Acquittal of the accused is a necessary consequence of the dismissal of complaint in default of appearance of the complainant: High Court of J&K and Ladakh
If a Magistrate chooses to dismiss a complaint because of non-appearance of the complainant, he has to acquit the accused meaning thereby that acquittal of the accused is a necessary consequence of the dismissal of the complaint in default of appearance of the complainant as held by the High Court of J&K and Ladakh through learned bench of Justice Sanjay Dhar in the case of Manzoor Ahmad Mir Vs Nasir Ahmad Wasil [Crm(M) No.271/2019].
The brief facts in the instant case were that respondent had filed a complaint about offenses under Section 138 read with 142 of Negotiable Instruments Act against the petitioner before the Court of District Mobile Magistrate, Sopor. It seems that during the pendency of the said complaint, the complainant/respondent stopped appearing in the case and the same was dismissed for non-prosecution. The aforesaid order came to be challenged by the complainant/respondent before the Court of Additional Sessions Judge, Sopore by way of a revision petition. The learned Revisional Court, after making an elaborate discussion allowed the revision petition and set aside the order of trial Magistrate and asked the parties to appear before the trial Magistrate with a further direction to the said Magistrate to revive the complaint in question to its original number and to proceed with the same in accordance with law.
The only contention that has been raised by the learned counsel for the petitioner is that once an order of dismissal of a complaint is made by the Magistrate, the same amounts to acquittal. According to the learned senior counsel for the petitioner, an order of acquittal can be challenged only by way of an appeal after seeking leave to file the same and not by way of a revision petition. It has been vehemently contended by learned counsel for the respondent that in this case, the Magistrate had only dismissed the complaint and not recorded acquittal of the accused, as such; it is not an order of acquittal of the accused.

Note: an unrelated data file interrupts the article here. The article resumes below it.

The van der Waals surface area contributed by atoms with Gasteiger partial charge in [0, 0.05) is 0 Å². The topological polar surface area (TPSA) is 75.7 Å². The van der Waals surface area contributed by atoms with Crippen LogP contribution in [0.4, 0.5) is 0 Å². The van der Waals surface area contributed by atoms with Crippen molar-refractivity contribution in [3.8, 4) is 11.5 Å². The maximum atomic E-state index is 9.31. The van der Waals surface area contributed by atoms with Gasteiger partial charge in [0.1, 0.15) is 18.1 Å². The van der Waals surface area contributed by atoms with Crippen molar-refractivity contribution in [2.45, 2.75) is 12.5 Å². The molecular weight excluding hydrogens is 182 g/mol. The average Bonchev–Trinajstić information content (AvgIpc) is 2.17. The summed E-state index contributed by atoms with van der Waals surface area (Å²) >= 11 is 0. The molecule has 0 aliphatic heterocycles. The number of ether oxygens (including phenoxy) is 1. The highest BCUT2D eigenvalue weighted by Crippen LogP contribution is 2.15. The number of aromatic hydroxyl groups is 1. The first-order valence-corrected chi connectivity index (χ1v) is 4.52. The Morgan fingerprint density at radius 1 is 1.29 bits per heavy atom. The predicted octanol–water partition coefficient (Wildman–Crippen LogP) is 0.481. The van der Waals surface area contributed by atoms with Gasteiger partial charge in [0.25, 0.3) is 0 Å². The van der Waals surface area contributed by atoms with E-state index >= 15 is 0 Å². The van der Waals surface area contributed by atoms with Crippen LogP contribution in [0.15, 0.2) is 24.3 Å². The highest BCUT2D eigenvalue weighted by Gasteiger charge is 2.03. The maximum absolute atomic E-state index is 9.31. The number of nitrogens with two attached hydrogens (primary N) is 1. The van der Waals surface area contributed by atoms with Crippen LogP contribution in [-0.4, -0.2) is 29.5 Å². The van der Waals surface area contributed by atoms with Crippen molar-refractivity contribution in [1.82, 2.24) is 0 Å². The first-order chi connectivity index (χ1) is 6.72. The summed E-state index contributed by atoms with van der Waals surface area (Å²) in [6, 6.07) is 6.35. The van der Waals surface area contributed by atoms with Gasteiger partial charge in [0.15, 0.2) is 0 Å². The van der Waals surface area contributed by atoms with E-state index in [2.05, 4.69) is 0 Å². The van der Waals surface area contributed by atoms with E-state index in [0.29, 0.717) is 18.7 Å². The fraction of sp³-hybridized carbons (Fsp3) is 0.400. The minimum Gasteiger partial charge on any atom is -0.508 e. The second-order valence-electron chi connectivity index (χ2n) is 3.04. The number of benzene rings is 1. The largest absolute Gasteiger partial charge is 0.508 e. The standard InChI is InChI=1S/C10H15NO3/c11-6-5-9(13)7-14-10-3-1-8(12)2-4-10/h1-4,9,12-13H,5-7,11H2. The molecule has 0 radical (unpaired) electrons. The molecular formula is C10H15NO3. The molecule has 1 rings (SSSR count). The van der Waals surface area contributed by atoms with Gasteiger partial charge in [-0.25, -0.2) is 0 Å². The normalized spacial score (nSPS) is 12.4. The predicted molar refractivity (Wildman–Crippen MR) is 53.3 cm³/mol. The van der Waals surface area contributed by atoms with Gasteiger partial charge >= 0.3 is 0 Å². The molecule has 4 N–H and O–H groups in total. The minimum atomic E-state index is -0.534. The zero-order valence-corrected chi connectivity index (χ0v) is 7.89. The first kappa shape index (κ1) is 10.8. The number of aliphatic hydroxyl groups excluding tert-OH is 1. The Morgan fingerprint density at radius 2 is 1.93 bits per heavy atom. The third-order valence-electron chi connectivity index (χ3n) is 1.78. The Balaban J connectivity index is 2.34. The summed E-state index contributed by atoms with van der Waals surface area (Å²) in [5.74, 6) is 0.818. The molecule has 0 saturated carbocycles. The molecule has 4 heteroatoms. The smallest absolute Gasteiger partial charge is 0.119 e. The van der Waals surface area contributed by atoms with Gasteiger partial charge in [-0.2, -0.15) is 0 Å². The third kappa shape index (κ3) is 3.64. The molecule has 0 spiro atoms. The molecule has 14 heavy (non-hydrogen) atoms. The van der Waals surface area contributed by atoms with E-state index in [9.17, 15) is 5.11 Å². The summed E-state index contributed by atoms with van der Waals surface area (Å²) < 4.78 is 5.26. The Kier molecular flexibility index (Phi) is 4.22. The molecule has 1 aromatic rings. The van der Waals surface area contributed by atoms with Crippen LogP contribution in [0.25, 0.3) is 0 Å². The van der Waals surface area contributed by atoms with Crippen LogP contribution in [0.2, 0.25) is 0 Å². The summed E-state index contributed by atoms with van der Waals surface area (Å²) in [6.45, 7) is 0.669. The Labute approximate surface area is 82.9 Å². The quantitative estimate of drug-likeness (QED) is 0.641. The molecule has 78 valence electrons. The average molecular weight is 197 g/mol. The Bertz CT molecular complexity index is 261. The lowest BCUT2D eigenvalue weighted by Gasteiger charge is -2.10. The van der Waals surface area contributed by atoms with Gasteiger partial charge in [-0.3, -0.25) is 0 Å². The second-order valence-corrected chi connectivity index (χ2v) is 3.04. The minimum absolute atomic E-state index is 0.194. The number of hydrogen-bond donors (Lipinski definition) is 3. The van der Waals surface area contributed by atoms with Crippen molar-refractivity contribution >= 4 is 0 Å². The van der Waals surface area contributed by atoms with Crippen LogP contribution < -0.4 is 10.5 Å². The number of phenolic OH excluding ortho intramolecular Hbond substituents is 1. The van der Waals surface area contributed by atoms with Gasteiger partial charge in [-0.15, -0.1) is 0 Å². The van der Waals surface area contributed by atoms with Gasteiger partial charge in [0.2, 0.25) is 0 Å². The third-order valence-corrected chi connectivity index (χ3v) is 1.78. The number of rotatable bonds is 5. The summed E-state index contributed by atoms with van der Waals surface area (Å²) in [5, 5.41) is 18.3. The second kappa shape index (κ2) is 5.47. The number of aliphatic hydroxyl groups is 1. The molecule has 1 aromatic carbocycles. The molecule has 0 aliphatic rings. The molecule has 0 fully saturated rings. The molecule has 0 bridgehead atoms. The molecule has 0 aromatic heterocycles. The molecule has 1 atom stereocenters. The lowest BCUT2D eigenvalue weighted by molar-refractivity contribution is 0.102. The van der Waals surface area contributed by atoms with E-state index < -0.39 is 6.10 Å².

After hearing both sides, the Hon’ble High Court observed that the order of dismissal of complaint passed by the learned trial Magistrate simply records dismissal of the complaint but it does not record acquittal of the accused. Section 247 of the J&K Code of Criminal Procedure, which is applicable to the instant case, provides the consequences of non-appearance of the complainant and that the reasoning given by the learned counsel for the respondents is not correct as the dismissal of a complaint necessarily leads to the acquittal of the accused.
After a perusal of the facts and arguments, and relying on the judgments of Om Gayatri & Co. & Ors. V. State of Maharashtra, Sachin Sharma v. Pawan Gupta, 2019, and V. K. Bhat v. G. Ravi Kishore and another, the court concluded that “It is clear that the order of dismissal of complaint passed by learned Magistrate amounted to the acquittal of the petitioner herein and the said order could have been challenged only by way of an appeal and not by way of a revision petition. Therefore, the Revisional Court has exercised a jurisdiction that is not vested in it and, in fact, is barred in terms of sub-section (5) of Section 439 of J&K Cr. P. C. The impugned order of the Revisional Court is, therefore, without jurisdiction and calls for interference.”
Click here to read the Judgment
Judgment Reviewed by – Aryan Bajaj